Nats pitchers Jackson, Gio visit Fan Cave

Nats pitchers Jackson, Gio visit Fan Cave

Nats pitchers Jackson, Gio visit Fan Cave
A few minutes of downtime at the MLB Fan Cave early Tuesday afternoon may have resulted in America's newest pop sensation: Edwin "Thunder" Jackson.

Between takes of a video interview, Nationals righty Edwin Jackson seated himself behind a drum set on the Fan Cave's concert stage and banged out a familiar beat. He was soon joined by old friend and new Washington teammate Gio Gonzalez, who provided lead vocals along with a few nifty dance moves: "Girl, you really got me now. You got me so I ..."

The opening line and a half of The Kinks' "You Really Got Me" was all Gio could be convinced to perform, but Jackson's percussion skills were called upon later when he laid down the instrumental for a freestyle rap by Cave Dweller Gordon Mack. Fellow Dweller Ricardo Marquez riffed along on guitar for the trio, which was soon coined "Edwin Thunder Jackson" in homage to the nearby West Village watering hole, Thunder Jackson's.

Finding the 29-year-old righty with drumsticks in his hands should hardly be a surprise. Jackson traces his musical inspirations back to his church choir days, when he taught himself to play on a set in the empty choir room -- much to the chagrin of his mother and grandmother.

"It's just always been an infatuation with beating on something and making sounds and making music," Jackson said. "It's just a little side hobby to keep myself entertained."

Much like Mack with his rhyme game, Jackson said he does his best percussion work when "just freestyling off the top of my brain."

Gonzalez, who was acquired by the Nationals in a trade with Oakland on Dec. 23, has a musical background of his own. A's broadcaster Ray Fosse nicknamed the left-hander "The Motown Kid" several years ago in reference to his pre-start ritual of blasting the Temptations and Marvin Gaye over the locker room speakers.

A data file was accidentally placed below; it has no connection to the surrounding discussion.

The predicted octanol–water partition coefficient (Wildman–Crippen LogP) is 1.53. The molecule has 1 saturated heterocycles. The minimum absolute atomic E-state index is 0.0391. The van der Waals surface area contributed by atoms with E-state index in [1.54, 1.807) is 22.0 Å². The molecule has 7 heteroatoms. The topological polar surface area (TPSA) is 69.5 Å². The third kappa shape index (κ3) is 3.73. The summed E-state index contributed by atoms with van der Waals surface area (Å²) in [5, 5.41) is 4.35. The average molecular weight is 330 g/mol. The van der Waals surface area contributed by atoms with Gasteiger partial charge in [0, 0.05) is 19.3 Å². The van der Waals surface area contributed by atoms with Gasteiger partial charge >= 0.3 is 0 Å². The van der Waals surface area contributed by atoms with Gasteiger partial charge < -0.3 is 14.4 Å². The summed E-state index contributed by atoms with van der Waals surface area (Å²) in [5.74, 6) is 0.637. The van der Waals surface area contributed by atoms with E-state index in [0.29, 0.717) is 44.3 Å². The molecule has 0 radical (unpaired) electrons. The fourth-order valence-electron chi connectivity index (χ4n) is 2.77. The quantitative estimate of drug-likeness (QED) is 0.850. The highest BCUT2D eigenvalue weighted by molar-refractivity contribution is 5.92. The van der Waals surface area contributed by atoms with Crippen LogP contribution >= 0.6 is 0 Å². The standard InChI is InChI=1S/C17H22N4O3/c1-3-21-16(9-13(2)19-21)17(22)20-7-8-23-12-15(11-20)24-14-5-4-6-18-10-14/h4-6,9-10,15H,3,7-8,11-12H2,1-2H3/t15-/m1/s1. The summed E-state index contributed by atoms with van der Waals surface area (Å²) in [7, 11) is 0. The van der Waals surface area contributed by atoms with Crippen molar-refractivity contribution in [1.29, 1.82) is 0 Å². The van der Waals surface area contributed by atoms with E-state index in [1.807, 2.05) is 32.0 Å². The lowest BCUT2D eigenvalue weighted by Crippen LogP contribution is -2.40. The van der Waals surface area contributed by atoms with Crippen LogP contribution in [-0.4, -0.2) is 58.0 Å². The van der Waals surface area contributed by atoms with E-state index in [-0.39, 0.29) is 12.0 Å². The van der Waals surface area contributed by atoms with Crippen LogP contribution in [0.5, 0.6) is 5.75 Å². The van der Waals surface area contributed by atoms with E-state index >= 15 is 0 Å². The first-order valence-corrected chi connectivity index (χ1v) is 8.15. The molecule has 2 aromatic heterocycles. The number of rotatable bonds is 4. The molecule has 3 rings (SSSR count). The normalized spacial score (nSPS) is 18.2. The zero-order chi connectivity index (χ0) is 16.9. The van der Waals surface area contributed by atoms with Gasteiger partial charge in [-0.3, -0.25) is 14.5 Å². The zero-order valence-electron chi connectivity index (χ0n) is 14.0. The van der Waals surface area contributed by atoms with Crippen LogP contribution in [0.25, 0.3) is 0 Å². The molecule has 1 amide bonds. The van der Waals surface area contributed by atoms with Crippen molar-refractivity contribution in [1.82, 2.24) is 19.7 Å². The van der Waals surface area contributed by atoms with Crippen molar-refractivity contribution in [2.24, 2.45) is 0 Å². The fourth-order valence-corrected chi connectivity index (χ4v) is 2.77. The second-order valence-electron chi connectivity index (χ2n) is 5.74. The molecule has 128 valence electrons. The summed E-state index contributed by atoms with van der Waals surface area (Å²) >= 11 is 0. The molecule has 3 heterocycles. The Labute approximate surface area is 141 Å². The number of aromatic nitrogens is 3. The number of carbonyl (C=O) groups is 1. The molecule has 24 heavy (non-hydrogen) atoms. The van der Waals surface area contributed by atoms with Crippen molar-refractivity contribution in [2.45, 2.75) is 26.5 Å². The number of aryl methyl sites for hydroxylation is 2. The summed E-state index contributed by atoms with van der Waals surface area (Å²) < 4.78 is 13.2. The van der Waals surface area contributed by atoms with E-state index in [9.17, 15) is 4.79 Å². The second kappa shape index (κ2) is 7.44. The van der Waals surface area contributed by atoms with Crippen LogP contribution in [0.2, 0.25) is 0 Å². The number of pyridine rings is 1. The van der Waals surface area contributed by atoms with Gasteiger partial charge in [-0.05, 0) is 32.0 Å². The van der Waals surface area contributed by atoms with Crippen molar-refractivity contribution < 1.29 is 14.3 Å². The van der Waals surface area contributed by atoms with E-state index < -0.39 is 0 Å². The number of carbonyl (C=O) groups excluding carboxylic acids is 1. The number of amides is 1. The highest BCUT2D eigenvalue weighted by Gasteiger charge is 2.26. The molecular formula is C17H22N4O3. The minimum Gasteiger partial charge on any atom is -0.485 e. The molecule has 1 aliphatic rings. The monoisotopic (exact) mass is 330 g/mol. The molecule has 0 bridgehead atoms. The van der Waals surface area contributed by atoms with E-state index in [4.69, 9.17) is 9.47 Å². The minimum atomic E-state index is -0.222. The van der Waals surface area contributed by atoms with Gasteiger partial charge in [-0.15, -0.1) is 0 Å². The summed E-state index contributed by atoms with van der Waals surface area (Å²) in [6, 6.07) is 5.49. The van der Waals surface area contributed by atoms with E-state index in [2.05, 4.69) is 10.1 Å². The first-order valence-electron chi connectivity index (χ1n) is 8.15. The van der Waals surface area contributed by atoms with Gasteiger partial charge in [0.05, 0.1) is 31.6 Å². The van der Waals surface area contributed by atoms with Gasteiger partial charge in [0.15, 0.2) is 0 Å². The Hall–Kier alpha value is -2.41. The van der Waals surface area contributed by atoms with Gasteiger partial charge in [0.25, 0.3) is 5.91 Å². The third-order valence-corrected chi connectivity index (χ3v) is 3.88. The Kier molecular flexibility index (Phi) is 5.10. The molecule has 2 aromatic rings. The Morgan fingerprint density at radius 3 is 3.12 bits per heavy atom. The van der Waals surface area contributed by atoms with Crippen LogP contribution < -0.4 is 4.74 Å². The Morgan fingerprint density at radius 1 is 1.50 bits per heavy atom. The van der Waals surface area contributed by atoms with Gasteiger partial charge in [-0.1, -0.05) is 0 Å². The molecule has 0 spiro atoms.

Will Gonzalez keep the soulful vibes going now that he's entering a clubhouse full of new personalities in Washington?

"Once in a while, I'll throw it in there," he said. "But depending on how the team is this year, I don't know if they're going to like that kind of music. For me, I love that music. That's my heart and soul."

In any locker room music battle, Gonzalez can likely count on Jackson for backup. The southpaw said he only knew a few Nationals players when he was traded -- he played against Ian Desmond in high school -- and was excited to hear Jackson had inked a one-year deal to pitch in the nation's capital on Feb. 2.

"I called him and said 'You just made my day, bro.'" Gonzalez said. "When I heard Edwin was coming, I did backflips in my house.

Along with diverse musical stylings, the duo is expected to bring veteran stability to a rotation that boasts promising, but unproven youngsters Stephen Strasburg and Jordan Zimmermann in front of fifth starter Ross Detwiler. Gonzalez allowed four earned runs over 3 2/3 innings in a no-decision against the Cubs on Saturday, and Jackson took the same result following five innings of three-run ball at Citi Field on Monday.

Ian Kay is a reporter for MLB.com. This story was not subject to the approval of Major League Baseball or its clubs.